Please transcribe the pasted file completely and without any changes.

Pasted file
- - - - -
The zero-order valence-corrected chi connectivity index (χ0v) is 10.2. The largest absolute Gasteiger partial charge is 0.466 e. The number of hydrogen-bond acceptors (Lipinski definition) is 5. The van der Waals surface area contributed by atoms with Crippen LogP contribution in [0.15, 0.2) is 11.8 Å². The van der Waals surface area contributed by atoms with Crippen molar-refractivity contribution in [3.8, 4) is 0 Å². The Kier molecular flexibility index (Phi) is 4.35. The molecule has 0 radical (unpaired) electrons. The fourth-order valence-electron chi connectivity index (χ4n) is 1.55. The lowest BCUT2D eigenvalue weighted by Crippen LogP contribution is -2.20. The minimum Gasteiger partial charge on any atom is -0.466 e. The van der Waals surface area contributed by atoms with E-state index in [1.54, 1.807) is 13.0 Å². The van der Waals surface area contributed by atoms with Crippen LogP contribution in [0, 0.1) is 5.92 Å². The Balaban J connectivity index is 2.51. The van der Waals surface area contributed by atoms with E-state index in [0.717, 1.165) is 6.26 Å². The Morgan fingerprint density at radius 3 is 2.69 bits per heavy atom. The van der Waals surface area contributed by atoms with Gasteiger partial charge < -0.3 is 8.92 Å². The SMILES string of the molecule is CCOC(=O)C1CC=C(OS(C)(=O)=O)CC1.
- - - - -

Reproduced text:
The zero-order valence-corrected chi connectivity index (χ0v) is 10.2. The largest absolute Gasteiger partial charge is 0.466 e. The number of hydrogen-bond acceptors (Lipinski definition) is 5. The van der Waals surface area contributed by atoms with Crippen LogP contribution in [0.15, 0.2) is 11.8 Å². The van der Waals surface area contributed by atoms with Crippen molar-refractivity contribution in [3.8, 4) is 0 Å². The Kier molecular flexibility index (Phi) is 4.35. The molecule has 0 radical (unpaired) electrons. The fourth-order valence-electron chi connectivity index (χ4n) is 1.55. The lowest BCUT2D eigenvalue weighted by Crippen LogP contribution is -2.20. The minimum Gasteiger partial charge on any atom is -0.466 e. The van der Waals surface area contributed by atoms with E-state index in [1.54, 1.807) is 13.0 Å². The van der Waals surface area contributed by atoms with Crippen LogP contribution in [0, 0.1) is 5.92 Å². The Balaban J connectivity index is 2.51. The van der Waals surface area contributed by atoms with E-state index in [0.717, 1.165) is 6.26 Å². The Morgan fingerprint density at radius 3 is 2.69 bits per heavy atom. The van der Waals surface area contributed by atoms with Gasteiger partial charge < -0.3 is 8.92 Å². The SMILES string of the molecule is CCOC(=O)C1CC=C(OS(C)(=O)=O)CC1.